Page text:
Other screenings have brought out those with stories of expressing suspicions that were minimized or ignored; stories of abandonment, disconnection, shock, coping. People have been affected by this (another) plague everywhere. There’s neither sufficient education nor sufficient Naxolone/Narcan, the drug that can halt the effects of an overdose. That drug, we’re informed, is NOT an opioid and not itself addictive. It will, however, make you sick if you use drugs while on it.
Unless this is treated as a health issue, we’re doomed to repeat, the panel told us. It’s ok to be depressed and to admit you need help. Governments should get involved. Safe injection sites are suggested. There are 12 year-olds dying this way. Parents need to start talking to kids at a younger age. Middle school is not too early. Forty-three states have Good Samaritan Acts i.e. you can’t be held legally responsible if you call 911 or take someone to the hospital- even if you yourself are using.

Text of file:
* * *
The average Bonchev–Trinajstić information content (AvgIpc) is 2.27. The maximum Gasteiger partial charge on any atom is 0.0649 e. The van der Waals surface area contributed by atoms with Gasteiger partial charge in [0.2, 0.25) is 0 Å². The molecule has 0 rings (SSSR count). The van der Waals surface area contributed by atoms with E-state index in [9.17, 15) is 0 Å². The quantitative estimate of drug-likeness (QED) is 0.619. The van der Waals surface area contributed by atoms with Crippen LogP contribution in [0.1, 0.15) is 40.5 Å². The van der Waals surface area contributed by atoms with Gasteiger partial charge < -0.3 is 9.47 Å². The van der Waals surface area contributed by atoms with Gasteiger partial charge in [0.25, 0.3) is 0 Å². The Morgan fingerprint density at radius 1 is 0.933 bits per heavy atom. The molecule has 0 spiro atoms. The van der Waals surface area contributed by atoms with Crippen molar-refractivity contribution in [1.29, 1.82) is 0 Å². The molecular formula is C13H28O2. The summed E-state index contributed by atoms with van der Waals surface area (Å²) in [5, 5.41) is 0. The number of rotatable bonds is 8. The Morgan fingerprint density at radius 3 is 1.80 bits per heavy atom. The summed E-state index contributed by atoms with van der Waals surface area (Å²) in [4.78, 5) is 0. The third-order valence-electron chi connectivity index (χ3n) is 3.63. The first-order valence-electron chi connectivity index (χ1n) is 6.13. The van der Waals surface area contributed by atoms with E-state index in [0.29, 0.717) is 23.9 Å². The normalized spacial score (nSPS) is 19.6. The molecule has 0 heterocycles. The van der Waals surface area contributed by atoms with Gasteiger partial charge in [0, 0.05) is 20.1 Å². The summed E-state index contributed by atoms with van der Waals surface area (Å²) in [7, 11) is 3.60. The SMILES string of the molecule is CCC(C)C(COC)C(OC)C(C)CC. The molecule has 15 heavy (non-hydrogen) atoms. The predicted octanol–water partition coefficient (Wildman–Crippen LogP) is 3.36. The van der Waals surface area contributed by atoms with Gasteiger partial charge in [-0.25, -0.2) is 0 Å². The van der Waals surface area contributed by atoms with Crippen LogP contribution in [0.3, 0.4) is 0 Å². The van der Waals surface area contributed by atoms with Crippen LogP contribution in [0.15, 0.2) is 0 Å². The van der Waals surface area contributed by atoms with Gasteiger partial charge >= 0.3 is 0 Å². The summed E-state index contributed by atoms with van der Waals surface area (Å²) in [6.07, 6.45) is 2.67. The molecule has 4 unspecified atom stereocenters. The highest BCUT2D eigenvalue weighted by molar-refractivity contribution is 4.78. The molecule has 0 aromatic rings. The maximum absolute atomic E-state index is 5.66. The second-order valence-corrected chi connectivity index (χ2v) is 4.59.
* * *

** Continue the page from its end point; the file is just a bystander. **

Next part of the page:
“Sometimes people won’t come out for a drug talk, but they will to see a film,” one panel member comments.
Life After You will be available on pay-per-view the first week in April, then streaming services. It’s also procurable through educational distribution. As a team, this group has committed to traveling with it. www.LifeAfterYouMovie.com.
(Lead Photo: Florencia Lozano and Jake Ryan Lozano)